Also note that results for two states weren’t in at presstime. The designer here planned for Alaska, but not for Ohio. Belleville was lucky, in fact — many papers went to bed before Idaho was called as well.
In addition, you can see one of my pet peeves here: Note how the states seem to be rotated. Clearly, these states were pulled from a conic-projected U.S. map. When you do that, states from the middle part of the country (see Oklahoma) are depicted as you’d expect, while East Coast states tilt way to the left (see Virginia, Vermont, Massachusetts) and West Coast states appear tilted to the right (see Idaho).
For the correct way to use all these state icons, see the four papers above: Dallas, Tucson, Allentown and D.C.
BAZILLIONS OF BAR CHARTS
I said during the Poynter chat Tuesday that bar charts might, in fact, be the very best way to present Super Tuesday results.
What I saw today suggested I may have been correct.
Crystal Lake, Ill.
The folks in Crystal Lake — in the suburbs of Chicago — built a similar graphic but a) wisely discarded the mug shots and b) used little bar charts instead of tabular results and map icons.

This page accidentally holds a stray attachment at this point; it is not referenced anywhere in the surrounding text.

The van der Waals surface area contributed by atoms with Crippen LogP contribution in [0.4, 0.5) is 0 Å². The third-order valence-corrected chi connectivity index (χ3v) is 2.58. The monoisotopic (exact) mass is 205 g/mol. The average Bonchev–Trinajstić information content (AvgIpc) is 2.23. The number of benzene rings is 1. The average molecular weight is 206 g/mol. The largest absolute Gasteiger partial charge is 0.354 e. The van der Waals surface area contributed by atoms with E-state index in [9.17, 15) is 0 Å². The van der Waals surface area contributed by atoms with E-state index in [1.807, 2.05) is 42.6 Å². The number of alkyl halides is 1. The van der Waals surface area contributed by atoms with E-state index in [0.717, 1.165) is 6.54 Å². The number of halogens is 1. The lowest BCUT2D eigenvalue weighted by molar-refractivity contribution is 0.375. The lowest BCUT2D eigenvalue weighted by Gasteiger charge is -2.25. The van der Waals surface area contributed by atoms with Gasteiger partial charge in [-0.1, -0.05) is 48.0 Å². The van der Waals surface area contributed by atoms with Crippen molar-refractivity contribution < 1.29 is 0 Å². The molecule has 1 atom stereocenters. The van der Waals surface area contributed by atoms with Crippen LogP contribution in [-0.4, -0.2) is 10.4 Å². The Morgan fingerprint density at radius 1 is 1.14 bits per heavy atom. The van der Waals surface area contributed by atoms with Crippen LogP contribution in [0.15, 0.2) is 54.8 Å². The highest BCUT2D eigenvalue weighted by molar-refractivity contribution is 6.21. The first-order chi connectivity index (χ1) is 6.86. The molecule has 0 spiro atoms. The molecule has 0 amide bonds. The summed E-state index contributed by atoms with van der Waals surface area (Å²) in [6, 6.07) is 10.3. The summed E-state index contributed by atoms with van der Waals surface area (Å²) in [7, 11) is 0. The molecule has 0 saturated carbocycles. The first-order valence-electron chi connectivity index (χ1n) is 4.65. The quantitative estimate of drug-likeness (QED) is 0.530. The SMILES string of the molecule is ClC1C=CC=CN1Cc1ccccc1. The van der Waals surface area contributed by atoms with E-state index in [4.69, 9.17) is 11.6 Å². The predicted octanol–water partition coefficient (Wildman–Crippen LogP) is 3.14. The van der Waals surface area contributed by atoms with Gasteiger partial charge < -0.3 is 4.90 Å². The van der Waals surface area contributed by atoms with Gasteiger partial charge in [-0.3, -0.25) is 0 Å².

The results, I think are simple and clean and easy to read. This is what a good election graphic should look like. On Super Tuesday, at least.
Note the separate chart below the mainbar showing the cumulative totals of delegates each candidate had won by the end of the night and how that stacks up against the total number required to clinch the nomination (the big black bar at top).
Las Vegas, Nev.
Las Vegas attempted to do a similar thing. Instead of using quick-reading bar charts, however, somebody got fancy and decided to use a dot for each delegate.
The results are nice to look at. But I don’t find them easy to navigate. Not at all.
Part of the problem is that it’s all color-coded. Unless you pause to memorize which candidate is what color, you have to keep going back up to the top of the graphic to remind yourself: Ah, yes, Rick Santorum is green.
It’s an interesting attempt, though. I’m rather glad they tried it. If for no other reason than to help me prove how bar charts are one of the quickest and easiest ways to impart comparative data.
Bakersfield converted nearly its entire tab front to a cumulative bar chart showing delegate totals for the four candidates.
I have a few problems with it, however. I’ll bet you can spot what’s concerning me. Hint: Compare the height of the big “40” bar with the “85” bar.
Yes, Ron Paul‘s 40 votes should chart just a smidgen less than half of Newt Gingrich‘s 85 votes. Instead, though, Paul’s bar is about a third of Gingrich’s.